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ABSTRACT: To evaluate the safety of tonsillectomy in a short-term medical mission setting.
Retrospective chart review.
Catholic mission hospital in Guatemala.
During 7 consecutive annual mission trips from 2004 to 2010, patients received tonsillectomy and adenotonsillectomy. Established safety protocol requires candidates for tonsillectomy to agree to stay within 1 hour of the hospital for 10 days following the operation. This study includes all tonsillectomy patients regardless of age or indication for tonsillectomy. The primary outcome measures include posttonsillectomy hemorrhage, nasopharyngeal reflux, readmission for dehydration, and mortality. This is a novel study as the work performed by most short-term medical missions is unregulated and unevaluated.
Medical charts were available for 197 (96.6%) of the 204 patients receiving tonsillectomy in the 7-year period; this was the only inclusion criterion. Ninety-nine (50.3%) patients had tonsillectomy concomitantly with adenoidectomy. Patients ranged in age from 3 to 66 years. The mean (SD) age was 17.2 (14.0) years. The study team found documentation of postoperative complications in 3 (1.5%) patients; 2 experienced postoperative hemorrhage, 1 within the first postoperative hour and 1 at 96 hours. The final patient returned to the hospital within 24 hours symptomatic for dehydration.
The authors have evaluated a protocol for tonsillectomy patients in a specific setting and believe their data represent satisfactory outcomes for the reviewed patients. The generalizability of this information is uncertain, but safety protocols should be established on all short-term medical missions to prevent untoward complications.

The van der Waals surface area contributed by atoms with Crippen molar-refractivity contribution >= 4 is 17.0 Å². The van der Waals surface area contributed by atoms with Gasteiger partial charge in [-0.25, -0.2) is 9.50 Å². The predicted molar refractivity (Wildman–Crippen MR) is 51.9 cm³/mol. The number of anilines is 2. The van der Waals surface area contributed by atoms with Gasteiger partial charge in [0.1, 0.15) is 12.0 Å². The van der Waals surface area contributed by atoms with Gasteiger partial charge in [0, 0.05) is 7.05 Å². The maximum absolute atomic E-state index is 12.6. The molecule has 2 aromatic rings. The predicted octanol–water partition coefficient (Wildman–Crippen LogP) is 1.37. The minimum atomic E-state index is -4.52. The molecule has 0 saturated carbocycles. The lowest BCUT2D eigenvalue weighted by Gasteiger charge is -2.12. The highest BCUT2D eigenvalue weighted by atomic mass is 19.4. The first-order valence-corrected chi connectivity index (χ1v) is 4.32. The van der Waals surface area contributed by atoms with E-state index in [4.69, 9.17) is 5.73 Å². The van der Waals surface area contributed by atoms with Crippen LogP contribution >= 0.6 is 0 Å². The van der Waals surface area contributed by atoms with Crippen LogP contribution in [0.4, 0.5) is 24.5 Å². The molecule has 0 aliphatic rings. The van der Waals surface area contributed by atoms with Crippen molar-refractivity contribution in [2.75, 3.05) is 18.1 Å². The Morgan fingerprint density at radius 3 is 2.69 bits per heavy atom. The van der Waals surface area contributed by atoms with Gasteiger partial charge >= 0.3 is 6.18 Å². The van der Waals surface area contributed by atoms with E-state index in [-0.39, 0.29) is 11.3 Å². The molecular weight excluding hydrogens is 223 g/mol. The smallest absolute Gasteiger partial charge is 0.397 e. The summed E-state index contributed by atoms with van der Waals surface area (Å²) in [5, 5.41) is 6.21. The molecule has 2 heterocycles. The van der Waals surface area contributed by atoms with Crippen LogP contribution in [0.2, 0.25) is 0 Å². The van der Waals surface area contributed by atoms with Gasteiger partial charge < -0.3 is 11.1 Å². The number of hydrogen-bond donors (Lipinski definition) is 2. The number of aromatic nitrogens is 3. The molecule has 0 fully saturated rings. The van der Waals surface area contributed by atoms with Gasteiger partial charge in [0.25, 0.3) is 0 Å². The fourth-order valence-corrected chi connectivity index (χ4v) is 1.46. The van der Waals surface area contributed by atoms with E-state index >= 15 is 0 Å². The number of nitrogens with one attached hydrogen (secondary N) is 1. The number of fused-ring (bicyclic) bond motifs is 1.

Available from: Percy Rossell Perry
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The Peruvian health system is limited in providing specialized care for patients with clefts because there are an insufficient number of hospitals and few specially trained doctors in rural areas of the country. The most common model of care in these areas is the surgical mission wherein experienced cleft surgeons perform surgeries and teach local doctors. The purpose of this research was to identify the differences in outcome between the surgical mission trip and the referral center model of care provided by the same team.
A retrospective analysis (2002-2012) was performed on data from surgical outcomes provided by the Outreach Surgical Center Lima that utilized both models of care (surgical mission and referral center). A total of 935 procedures were performed in 680 patients with clefts who were treated by the Outreach Surgical Center Program Lima since 2002. Patients in both groups were identified from our records (medical records and screening-day registries). All patients underwent a physical examination, had photographs taken, and any unfavorable results and complications were documented. Comparison of categorical variables (including outcomes) between care models was performed using Pearson's χ (2) test or Fisher's exact test when appropriate. In all cases a two-tailed test was performed and the p value for rejecting the null hypothesis (no difference or no association) was set at 0.05.
We found significant differences between the two models of care with respect to unilateral cleft lip and cleft palate dehiscence (p = 0.02 and p = 0.04, respectively), palate postoperative hemorrhage (p < 0.01), and palatal fistula (p < 0.01) outcomes.
Differences in observed surgical outcomes between the two models might be attributed to the surgeon's performance and/or the patient's age, and these factors are also considered with respect to the model of care. Limitations in long-term medical evaluation at each site should be identified and strategies to improve surgical outcomes must be developed to ensure that patients served by surgical missions obtain the same results achieved at a referral center.